I wasn't going to go to this gig.
There's a few reasons.
I wasn't going to go because I have an inherent mistrust of 'album' gigs. Not that I haven't been to plenty of good ones - The Wedding Present playing George Best, very good. Echo and the Bunnymen doing Ocean Rain at the Royal Albert Hall complete with string section, phenomenal. Arthur Lee and Love performing Forever Changes, beautiful - but there's also some ill advised attempts. The Charlatans doing Some Friendly anyone? Album tours can be forced by the taxman knocking on the door. There's the novelty factor that draws the punters in. Quick rehearsal. Bang it out. Hand the cash to HMRC.
And what album has no filler on it? Not many. There's always the track you skip - especially since with the advent of CD and MP3 - to get to the good stuff. Live it's an opportunity for a piss break or to queue at the bar for an overpriced warm can of lager in a plastic glass. But at a gig you want to hear all the good stuff. Just stick to the highlights thanks.
The main reason? I just don't see Screamadelica as a live album.
Yes they toured after the album came out - they played Bradford University back before 'the improvements' when bands still came to our city - but they didn't play the full album. Don't get me wrong, it had its critics at the time - jumping on the dance bandwagon after it left town, from jingle jangle Velocity Girl to rave kids - but it is a superb album. A brilliant album. It's the album that gave us Loaded - the song and the magazine. It's the album that gave us Come Together - a song I stick on the jukebox in my local at least once a week. The teasing housey piano in Don't Fight it Feel it. The transcendent Higher than the Sun. Screamadelica is an album to listen to at home. An album in which every single nuance has been painstakingly thought over before being included, much like Chris Morris scripted every comma in The Day Today. The point of it was it was so different to what came before. It was there to stand up on its own. Could it even be done 'live'? The band - in the traditional sense - don't even feature on much of it. What was Bobby Gillespie going to do for the long periods during which he'd be unemployed? Bobby, Mani and Innes stood about filling in the gaps to a backing tape? That's all a bit Top of the Pops isn't it?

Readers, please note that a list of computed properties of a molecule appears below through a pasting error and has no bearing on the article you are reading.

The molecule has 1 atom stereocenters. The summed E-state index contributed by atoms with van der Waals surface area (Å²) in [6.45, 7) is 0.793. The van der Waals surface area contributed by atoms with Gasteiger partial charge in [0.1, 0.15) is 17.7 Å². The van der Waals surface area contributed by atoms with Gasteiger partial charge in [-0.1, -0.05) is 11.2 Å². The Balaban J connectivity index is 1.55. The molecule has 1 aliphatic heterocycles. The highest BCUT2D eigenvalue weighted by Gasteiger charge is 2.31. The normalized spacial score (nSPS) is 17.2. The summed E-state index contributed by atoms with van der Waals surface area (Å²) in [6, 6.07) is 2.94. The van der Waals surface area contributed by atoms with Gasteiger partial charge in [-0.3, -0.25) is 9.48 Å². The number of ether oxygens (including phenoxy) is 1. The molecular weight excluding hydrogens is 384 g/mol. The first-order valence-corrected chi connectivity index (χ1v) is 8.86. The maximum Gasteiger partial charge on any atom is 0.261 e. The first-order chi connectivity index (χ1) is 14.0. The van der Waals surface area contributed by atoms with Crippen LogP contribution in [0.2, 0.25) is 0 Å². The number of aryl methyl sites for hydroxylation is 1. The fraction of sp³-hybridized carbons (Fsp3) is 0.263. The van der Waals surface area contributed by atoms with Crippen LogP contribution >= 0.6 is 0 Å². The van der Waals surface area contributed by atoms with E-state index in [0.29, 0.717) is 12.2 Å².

What was Bobby Gillespie going to do for the long periods during which he'd be unemployed? Bobby, Mani and Innes stood about filling in the gaps to a backing tape? That's all a bit Top of the Pops isn't it?
Oh, and I didn't have a ticket. So obviously I wasn't going to go.
The ticket situation remedied itself on the day with a few offers of spares from friends. The Music Gods must want me there. So there I headed. Leeds. The O2 Academy or whatever it's called now. It used to be the Town and Country and hasn't changed much. I stick Screamadelica on on the iPod in the car. An album I hadn't actually listened to in full in the last decade. And a time when an iPod in the car would have seemed like witchcraft. The refresher served its purpose and I didn't even skip Inner Flight.
So finally I'm positioned in the O2. On the balcony above the stage. Great view as it happens. The pre-gig tunes are playing. Playing for quite some time. It turns out to be Andrew Weatherall djing. But it sounds like shuffle on my iPod. Weatherall melts off and Bobby Gillespie struts on. He's looking good in every respect - the suit and age wise for someone who's about to perform a 20-year-old album. Though there is a hint of Child Catcher about him. Even more worrying is, at least from where I'm stood, Andrew Innes's physical transformation into Roy 'Chubby' Brown and Mani's excessively tight pants in Incredible Hulk Purple.